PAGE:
A 'compound presentation' is the medical term when the baby's hand and arm (or on rare occasions a foot) comes down to lie alongside the baby's head during the pushing phase so that they are born at the same time. (If your baby liked to suck their thumb in the uterus, then they may keep this habit up until they are born and probably after!)
The main concern with this is that more of the baby will need to be born at the same time, therefore, the potential for the woman to tear is greater. On rare occasions, the baby's arm or hand can be bruised or injured (either from the pressure of the woman's bony pelvis as the hand came down the birth canal and / or the handling of the baby's arm by the caregiver during the birth).
If your caregiver sees fingers presenting with the baby's emerging head, the most common approach is to let the hand stay there, but to hold it in place, and to control the birth of the arm and elbow with the head, so that the elbow does not 'flick out' when released. Some caregivers may try to hold the hand back (or it has been known for a caregiver to gently pinch the baby's hand in an attempt to make the baby pull their hand back!)
Usually the caregiver will guide the baby's head and gently grasp the hand, extending their whole arm out, so that the baby's shoulders can be born. After this, the rest of the baby's body will normally follow. This technique is easier if the birth is slow and controlled, but may be more difficult to achieve if the baby is born rapidly.
'Fetal distress' is the medical term given to when the baby displays signs that they may not be coping before they are born. In the 2nd stage of the labour this can be due to a wide range of reasons and detected by:
- An unusually low heart rate detected by your caregiver listening in between the contractions, or
- An abnormal pattern of the heart rate detected with continuous monitoring.And / or
- Meconium staining of the amniotic fluid, where the baby has opened their bowels inside the uterus, making the water look green or brownish in colour.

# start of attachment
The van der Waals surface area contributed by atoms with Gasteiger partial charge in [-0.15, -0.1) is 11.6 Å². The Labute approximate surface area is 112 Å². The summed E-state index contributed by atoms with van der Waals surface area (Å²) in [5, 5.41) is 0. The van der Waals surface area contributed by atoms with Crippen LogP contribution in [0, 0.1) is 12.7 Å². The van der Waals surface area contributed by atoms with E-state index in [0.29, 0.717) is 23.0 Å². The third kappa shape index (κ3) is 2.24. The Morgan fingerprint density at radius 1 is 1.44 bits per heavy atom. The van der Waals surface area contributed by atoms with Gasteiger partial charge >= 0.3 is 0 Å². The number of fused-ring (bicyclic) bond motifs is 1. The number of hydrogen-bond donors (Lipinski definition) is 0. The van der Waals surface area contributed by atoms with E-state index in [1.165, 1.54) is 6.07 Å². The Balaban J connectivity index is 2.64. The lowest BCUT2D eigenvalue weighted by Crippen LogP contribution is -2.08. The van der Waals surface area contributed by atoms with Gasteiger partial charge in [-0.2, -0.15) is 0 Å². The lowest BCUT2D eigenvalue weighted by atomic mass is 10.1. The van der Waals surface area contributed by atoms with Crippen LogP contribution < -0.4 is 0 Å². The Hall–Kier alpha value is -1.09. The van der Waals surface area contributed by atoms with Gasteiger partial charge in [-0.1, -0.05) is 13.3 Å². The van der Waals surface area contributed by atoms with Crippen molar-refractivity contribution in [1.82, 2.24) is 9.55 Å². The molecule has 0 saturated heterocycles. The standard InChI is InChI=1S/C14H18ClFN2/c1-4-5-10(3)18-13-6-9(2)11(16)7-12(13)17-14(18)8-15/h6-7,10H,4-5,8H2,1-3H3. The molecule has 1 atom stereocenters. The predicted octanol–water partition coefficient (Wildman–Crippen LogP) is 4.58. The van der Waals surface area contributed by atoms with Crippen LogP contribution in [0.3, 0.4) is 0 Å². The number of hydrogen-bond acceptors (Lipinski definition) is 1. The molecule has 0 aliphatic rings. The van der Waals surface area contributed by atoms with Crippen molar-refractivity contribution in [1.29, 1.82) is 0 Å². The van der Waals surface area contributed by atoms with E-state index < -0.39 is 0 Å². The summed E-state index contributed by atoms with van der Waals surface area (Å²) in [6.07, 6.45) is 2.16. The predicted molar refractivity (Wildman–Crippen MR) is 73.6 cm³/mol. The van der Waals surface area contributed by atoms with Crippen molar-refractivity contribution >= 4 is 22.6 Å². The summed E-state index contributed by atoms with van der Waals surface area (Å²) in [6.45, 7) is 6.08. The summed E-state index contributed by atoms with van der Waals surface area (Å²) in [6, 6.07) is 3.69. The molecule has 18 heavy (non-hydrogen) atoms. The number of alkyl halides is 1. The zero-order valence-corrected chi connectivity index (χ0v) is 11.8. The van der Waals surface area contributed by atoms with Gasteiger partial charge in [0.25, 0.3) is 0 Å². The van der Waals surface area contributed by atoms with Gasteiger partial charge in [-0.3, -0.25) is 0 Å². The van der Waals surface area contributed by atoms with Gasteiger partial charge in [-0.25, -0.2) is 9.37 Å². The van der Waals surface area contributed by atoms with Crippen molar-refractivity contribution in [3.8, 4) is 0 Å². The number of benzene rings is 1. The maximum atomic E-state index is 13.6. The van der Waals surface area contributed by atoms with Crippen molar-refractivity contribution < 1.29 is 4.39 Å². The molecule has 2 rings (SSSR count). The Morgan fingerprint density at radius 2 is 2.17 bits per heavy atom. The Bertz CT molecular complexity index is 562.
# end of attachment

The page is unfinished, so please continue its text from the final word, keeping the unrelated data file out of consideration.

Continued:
It is normal for the baby's heart rate to drop periodically during the pushing phase of the labour. This is because the baby's head becomes compressed within the vagina, and the baby's natural reaction is to have a brief lowering of their heart rate, as low as 80 to 100 beats per minute during a contraction. As long as the heart rate recovers back to the normal rate after the contraction eases off, then it is not regarded as a problem. This is why your caregiver will usually listen to the baby's heart rate as soon as the contraction has finished, as well as more often during the 2nd stage, at least after every 2nd or 3rd contraction (or every 5-10 minutes). Sometimes it will be after every contraction, if there is concern.
If the baby's heart rate remains low after the contraction has stopped, then this can be a sign of fetal distress or the baby trying to cope with reduced oxygen via the cord or placenta. Sometimes this is the end result of the woman using forceful, prolonged pushing, or holding her breath for long periods (therefore change your pushing pattern), or the woman lying on her back compressing the large blood vessel or Vena Cava (so change position, or move onto your side). Otherwise the placenta may not be functioning efficiently, due to other health problems such as high blood pressure or the baby being overdue.
If the baby's heart rate is low for prolonged periods (over a minute) and consistent with each contraction, then these could be signs that the baby is distressed, especially if there is meconium present in the amniotic fluid. Babies who are indicating signs of fetal distress at this point will need to be monitored closely. If your caregiver believes that the fetal distress is serious enough, then they may not wish to wait for the baby to be born with you just pushing. Usually an assisted delivery of the baby will be needed with forceps or a ventouse.
If you are giving birth at home or in a birth centre, you would need to transfer to the delivery suite for this to be facilitated. Usually the caregiver will suggest this move before the baby becomes too distressed (or just in case an assisted delivery will be needed).
You may wish to read more in fetal distress.
Last revised: Thursday, 29 November 2012
This article contains general information only and is not intended to replace advice from a qualified health professional.